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Shannon Faulkner took her place in a long gray line Saturday at The Citadel, becoming the first female cadet in 152 years of all-male Southern tradition at the publicly funded military college.

Faulkner entered the campus by a side gate, not seeing protest signs at the main gate, including a banner held by a dozen women that read "Save the Males.""It's a black day for The Citadel," said Sallie Baldwin. "Shannon does not speak for us. She's not welcome here."

On the opposite corner were about 50 supporters, with signs reading "The Males are Saved" and "The Citadel Mentality is Not Now a Reality."

Faulkner, stern-faced, would not talk with reporters when she arrived on campus shortly after 7:30 a.m. with her parents and lawyers. She was escorted in by federal marshals.

"All I can say is everything is going well," she said as she walked into her band audition later, her flute case and sheet music tucked under her arm.

Faulkner has said she will not be the last woman to wear The Citadel gray uniform. College President Claudius Watts, however, said that while the school accepts the courts' decision to allow Faulkner into the Corps, it will press on with appeals to keep other women from following her.

"The courts have ruled. It's a lawful order. As a military person, I salute and move forward," Watts later told an assembly of relatives that included Faulkner's parents.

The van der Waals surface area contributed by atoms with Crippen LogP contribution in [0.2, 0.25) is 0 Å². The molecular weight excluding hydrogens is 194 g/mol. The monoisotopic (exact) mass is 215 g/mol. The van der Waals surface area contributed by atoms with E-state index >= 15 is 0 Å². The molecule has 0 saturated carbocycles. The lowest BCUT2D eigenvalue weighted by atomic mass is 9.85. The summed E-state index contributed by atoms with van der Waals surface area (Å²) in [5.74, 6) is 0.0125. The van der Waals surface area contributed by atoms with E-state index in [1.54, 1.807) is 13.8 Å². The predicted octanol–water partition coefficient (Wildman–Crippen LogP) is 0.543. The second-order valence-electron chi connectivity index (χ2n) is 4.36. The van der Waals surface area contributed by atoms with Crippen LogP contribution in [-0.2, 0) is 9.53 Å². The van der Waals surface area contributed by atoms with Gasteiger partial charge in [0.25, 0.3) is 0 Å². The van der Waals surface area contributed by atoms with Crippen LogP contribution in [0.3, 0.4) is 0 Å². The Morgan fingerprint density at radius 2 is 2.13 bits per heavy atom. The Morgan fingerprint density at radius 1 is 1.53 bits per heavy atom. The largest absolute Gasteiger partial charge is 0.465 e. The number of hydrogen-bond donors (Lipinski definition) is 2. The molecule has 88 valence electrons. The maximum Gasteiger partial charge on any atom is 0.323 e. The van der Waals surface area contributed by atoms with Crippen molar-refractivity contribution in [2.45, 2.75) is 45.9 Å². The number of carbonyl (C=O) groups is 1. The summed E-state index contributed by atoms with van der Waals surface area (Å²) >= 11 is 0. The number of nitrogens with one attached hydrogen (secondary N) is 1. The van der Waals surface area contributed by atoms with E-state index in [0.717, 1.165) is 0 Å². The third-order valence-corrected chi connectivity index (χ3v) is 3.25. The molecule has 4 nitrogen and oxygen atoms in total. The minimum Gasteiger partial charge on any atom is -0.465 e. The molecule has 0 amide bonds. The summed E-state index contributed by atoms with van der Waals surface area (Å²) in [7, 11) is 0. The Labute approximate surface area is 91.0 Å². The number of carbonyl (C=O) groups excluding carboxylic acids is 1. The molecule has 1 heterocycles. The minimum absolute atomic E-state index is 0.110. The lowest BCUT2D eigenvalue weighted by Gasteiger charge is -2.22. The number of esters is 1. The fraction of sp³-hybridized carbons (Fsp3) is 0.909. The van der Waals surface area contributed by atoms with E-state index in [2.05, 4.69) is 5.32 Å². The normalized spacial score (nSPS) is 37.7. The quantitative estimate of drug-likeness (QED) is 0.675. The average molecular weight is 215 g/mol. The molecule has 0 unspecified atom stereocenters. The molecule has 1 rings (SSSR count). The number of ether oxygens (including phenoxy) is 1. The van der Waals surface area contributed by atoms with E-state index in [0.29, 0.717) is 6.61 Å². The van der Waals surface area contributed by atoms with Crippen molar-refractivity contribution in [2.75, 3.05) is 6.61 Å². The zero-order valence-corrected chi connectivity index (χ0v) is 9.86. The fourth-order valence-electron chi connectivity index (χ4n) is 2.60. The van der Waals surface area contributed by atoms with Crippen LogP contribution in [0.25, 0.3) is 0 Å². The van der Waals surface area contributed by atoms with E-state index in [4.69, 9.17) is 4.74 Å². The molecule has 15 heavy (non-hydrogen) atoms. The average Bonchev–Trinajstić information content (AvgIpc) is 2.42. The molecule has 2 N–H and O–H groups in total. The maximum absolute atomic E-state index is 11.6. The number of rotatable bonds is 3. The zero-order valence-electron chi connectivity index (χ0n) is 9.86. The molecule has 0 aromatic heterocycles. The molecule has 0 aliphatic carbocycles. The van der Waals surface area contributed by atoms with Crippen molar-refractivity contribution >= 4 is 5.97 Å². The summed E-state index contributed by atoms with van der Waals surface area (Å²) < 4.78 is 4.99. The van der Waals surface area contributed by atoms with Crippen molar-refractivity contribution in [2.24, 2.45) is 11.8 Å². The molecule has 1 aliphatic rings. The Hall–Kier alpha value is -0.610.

On Friday, two U.S. Supreme Court justices rejected the school's latest bid to stop her.

As knots of cadets watched from across the courtyard of Law Barracks, Faulkner was greeted by cadet Alex Pettett, a senior who commands India Company. Other cadets helped move her luggage upstairs.

"I would say a couple days ago, it hit me a little harder, but since then our cadre has been training and is prepared for this, and she'll be treated no differently. Today is just another day," Pettett said.

"I'd say confidence is extremely high. Morale is very high, too," he said.

But other male cadets appeared to ignore Faulkner as they assembled in a courtyard, one indication of the isolation she could face.

Unlike other cadets, Faulkner, a 20-year-old junior, will have a private room, with video cameras mon-i-toring the hallway outside for security.

Faulkner has taken classes at the 2,000-student school since January 1994 under court order.

But she was not allowed to take military training as a member of the corps of cadets until The Citadel's last-ditch appeals were turned down twice at the U.S. Supreme Court on Friday - first by Chief Justice William Rehnquist, then by Justice Antonin Scalia. Neither gave a reason for the rejections.